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First recognized for its medicinal and textile purposes, cannabis has now evolved into countless strains that we can consume in seconds with the click of a button. (Can you imagine our ancestors vaping Girl Scout Cookies?) Cannabis continues to be an invaluable, multi-faceted tool – but, what is the history of weed?

Straight from the earth, the history of weed is likely to date back further than our existence. In ancient cultures, as far back as 2800 BC, cannabis was consumed to treat a vast array of health problems. People also realized they could turn hemp fiber into numerous textiles. It took some time to get the ball rolling, but now, humans have been sparking up and reaping the benefits of smoking cannabis for thousands of years.

From the history of hemp for textiles to the history of smoking weed, what happened in between? How did the U.S. go from requiring farmers to grow hemp to deeming the plant federally illegal? Let’s dive into one of the world’s greatest healers.

Cannabis Throughout History

So how did cannabis use expand across the globe? The first documented case of its use dates back to 2800 BC, when it was listed in Emperor Shen Nung’s (known as the father of Chinese medicine) pharmacopeia. Even without extensive scientific research available, consumers easily recognized the medicinal benefits of cannabis.

Generations before us mentioned therapeutic uses of weed in the texts of the Indian Hindus, Assyrians, Greeks, and Romans. These texts reported that cannabis treats various health ailments like arthritis, depression, inflammation, pain, lack of appetite, and asthma. 

Cannabis in Ancient China and Other Parts of Asia 

The history of cannabis Sativa originally began in Central and Southeast Asia. The common name for cannabis in China is Má which, in ancient texts, means numbness or anesthesia. A Chinese surgeon of the Han dynasty is said to have performed surgery using a mixture of wine and herbal extracts (which might have been marijuana) as an anesthetic. 

Researchers found that around 750 BC, ancient Chinese citizens were burning cannabis seeds in the graves of shamans. Researchers found that people adorned the shamans’ graves with cannabis selected by humans based on THC levels rather than weed merely gathered from the wild. This discovery led researchers to conclude that humans manipulated the cannabis plant to yield a potent THC content. 

The male cannabis plant parts, which are less psychoactive, had been removed. This seems to determine that people cultivated cannabis for its psychoactive properties even back then, not just as fiber for clothing or as food. Thus, this gives us insight into what could be the start of the history of smoking weed.

Cannabis in Ancient India

In India, the god Shiva was said to favor cannabis, which guided weed into a religious and spiritual role. Cannabis has been used for thousands of years in ayurvedic medicine to reduce pain, nausea, and anxiety, improve appetite and sleep, relax muscles, and create a feeling of euphoria. Additionally, some even thought the plant prolonged life. In 1000 BC, Indians curated a drink called Bhang that combined marijuana, milk, and other ingredients to use as an anti-phlegmatic and anesthetic.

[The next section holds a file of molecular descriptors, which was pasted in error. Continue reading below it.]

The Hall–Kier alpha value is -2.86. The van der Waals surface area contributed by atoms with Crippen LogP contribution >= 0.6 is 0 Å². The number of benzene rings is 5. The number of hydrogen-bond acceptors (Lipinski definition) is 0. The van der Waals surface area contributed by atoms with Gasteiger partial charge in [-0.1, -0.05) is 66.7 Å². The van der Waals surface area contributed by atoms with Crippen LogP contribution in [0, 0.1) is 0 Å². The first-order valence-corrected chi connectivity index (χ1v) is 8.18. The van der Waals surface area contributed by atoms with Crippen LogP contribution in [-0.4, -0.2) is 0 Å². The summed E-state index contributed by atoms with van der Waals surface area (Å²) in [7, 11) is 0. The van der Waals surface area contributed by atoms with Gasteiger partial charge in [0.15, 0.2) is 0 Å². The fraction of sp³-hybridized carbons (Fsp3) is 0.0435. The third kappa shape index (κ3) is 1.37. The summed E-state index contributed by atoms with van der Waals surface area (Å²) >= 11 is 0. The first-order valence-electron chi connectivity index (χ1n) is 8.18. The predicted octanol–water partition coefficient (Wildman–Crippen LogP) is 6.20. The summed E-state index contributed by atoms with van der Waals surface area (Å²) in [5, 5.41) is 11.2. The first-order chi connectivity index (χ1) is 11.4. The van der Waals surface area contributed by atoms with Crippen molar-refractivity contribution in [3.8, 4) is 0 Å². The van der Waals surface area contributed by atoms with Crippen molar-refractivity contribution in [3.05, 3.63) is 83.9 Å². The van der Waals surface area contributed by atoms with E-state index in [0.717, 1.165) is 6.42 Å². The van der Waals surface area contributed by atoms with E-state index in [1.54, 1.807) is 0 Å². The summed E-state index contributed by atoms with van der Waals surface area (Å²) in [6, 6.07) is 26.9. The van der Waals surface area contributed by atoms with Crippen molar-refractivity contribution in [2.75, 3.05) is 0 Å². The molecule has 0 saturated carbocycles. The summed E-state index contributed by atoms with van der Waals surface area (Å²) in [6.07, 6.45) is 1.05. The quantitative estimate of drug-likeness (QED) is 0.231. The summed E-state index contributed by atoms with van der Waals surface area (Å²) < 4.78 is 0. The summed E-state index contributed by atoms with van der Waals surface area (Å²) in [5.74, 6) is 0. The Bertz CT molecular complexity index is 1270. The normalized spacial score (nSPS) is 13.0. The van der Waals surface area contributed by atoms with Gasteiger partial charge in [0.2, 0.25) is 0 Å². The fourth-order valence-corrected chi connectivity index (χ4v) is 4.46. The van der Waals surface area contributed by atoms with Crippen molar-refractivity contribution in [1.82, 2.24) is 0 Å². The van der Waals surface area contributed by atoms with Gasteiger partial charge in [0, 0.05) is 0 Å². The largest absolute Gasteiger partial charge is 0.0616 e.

Cannabis in Ancient Egypt 

Around 1500 BC, Egyptians wrote in the Ebers papyrus about using cannabis as a topical for inflammation. The medicinal use of cannabis to treat the plague, glaucoma, and inflammation has been reported on Assyrian clay tablets in Egypt. 

Cannabis in Ancient Greek 

The ancient Greek historian Herodotus went into detail about the history of smoking weed. After a king’s burial, he described how Grecians would prepare small chambers closed with woolen blankets, crawl under the blankets, and throw hemp seeds on hot stones. This produced a “fragrant smoke.” (So, it sounds like they were definitely enjoying the psychoactive effects of cannabis.) 

The Ancient Greeks also used cannabis for inflammation, earaches, and swelling.

Cannabis in the Roman Empire

In the Roman Empire, the civilizations recorded the history of cannabis Sativa in books written by Pliny the Elder, Dioscorides, and Galen. (Galen was the only one who mentioned the ‘getting high’ aspect of weed.)

The books talked about the history of hemp for making ropes and nets, and the medicinal uses of cannabis. Galen’s book also says that consuming the seeds created “a feeling of warmth.” 

The First Golden Age of Medical Marijuana

In 1839, after living in India, Irish doctor Sir William Brooke O’Shaughnessy discovered that cannabis extracts could help lessen stomach pain and vomiting in people suffering from cholera. Then in the late 19th century, weed for medical purposes became widely accepted. 

Queen Victoria of the UK consumed cannabis for painful menses, and Empress Elisabeth of Austria took it for coughing and stimulating the appetite. Apparently, Empress Elisabeth was wary of medicines and liked cannabis’s natural properties.

In 1890, British physician J. Russel Reynolds summarized more than 30 years of experience with cannabis in the medical journal The Lancet. But consuming cannabis for medicinal purposes was still a bit challenging. Cannabis extracts were not consistent because researchers had not yet isolated the active ingredient THC. This happened in 1964. 

To create more predictability, Reynolds created the first cannabis tincture. Over time, pharmaceutical companies kicked cannabis to the curb for other sedative and analgesic drugs such as aspirin. (In this blog, we discuss the effects of NSAIDs.